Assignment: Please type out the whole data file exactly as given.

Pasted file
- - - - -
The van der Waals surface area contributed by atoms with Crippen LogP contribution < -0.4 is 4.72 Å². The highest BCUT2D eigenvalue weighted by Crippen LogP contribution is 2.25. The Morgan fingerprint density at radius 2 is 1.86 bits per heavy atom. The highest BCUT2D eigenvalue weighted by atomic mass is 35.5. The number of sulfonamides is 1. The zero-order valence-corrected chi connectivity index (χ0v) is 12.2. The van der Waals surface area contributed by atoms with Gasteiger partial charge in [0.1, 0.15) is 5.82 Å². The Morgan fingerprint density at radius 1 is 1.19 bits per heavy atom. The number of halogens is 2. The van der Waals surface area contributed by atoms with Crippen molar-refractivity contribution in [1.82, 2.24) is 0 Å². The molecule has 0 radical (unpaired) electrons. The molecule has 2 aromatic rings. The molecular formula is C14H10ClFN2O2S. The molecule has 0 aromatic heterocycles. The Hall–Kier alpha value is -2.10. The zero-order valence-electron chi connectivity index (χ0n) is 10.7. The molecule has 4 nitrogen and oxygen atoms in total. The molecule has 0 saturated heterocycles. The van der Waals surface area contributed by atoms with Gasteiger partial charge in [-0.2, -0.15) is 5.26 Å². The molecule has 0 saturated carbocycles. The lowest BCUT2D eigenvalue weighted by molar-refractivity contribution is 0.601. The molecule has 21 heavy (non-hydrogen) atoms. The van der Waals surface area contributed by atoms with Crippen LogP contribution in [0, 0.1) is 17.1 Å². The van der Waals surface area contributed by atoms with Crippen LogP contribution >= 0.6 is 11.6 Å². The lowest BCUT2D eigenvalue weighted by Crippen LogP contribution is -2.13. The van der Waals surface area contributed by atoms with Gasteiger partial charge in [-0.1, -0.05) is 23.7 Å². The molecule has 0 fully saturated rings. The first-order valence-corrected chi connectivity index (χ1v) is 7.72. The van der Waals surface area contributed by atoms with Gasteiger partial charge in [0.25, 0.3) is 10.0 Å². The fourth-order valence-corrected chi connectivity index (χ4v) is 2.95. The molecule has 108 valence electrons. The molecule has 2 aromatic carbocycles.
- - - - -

The van der Waals surface area contributed by atoms with Crippen LogP contribution < -0.4 is 4.72 Å². The highest BCUT2D eigenvalue weighted by Crippen LogP contribution is 2.25. The Morgan fingerprint density at radius 2 is 1.86 bits per heavy atom. The highest BCUT2D eigenvalue weighted by atomic mass is 35.5. The number of sulfonamides is 1. The zero-order valence-corrected chi connectivity index (χ0v) is 12.2. The van der Waals surface area contributed by atoms with Gasteiger partial charge in [0.1, 0.15) is 5.82 Å². The Morgan fingerprint density at radius 1 is 1.19 bits per heavy atom. The number of halogens is 2. The van der Waals surface area contributed by atoms with Crippen molar-refractivity contribution in [1.82, 2.24) is 0 Å². The molecule has 0 radical (unpaired) electrons. The molecule has 2 aromatic rings. The molecular formula is C14H10ClFN2O2S. The molecule has 0 aromatic heterocycles. The Hall–Kier alpha value is -2.10. The zero-order valence-electron chi connectivity index (χ0n) is 10.7. The molecule has 4 nitrogen and oxygen atoms in total. The molecule has 0 saturated heterocycles. The van der Waals surface area contributed by atoms with Gasteiger partial charge in [-0.2, -0.15) is 5.26 Å². The molecule has 0 saturated carbocycles. The lowest BCUT2D eigenvalue weighted by molar-refractivity contribution is 0.601. The molecule has 21 heavy (non-hydrogen) atoms. The van der Waals surface area contributed by atoms with Crippen LogP contribution in [0, 0.1) is 17.1 Å². The van der Waals surface area contributed by atoms with Crippen LogP contribution >= 0.6 is 11.6 Å². The lowest BCUT2D eigenvalue weighted by Crippen LogP contribution is -2.13. The van der Waals surface area contributed by atoms with Gasteiger partial charge in [-0.1, -0.05) is 23.7 Å². The molecule has 0 fully saturated rings. The first-order valence-corrected chi connectivity index (χ1v) is 7.72. The van der Waals surface area contributed by atoms with Gasteiger partial charge in [0.25, 0.3) is 10.0 Å². The fourth-order valence-corrected chi connectivity index (χ4v) is 2.95. The molecule has 108 valence electrons. The molecule has 2 aromatic carbocycles.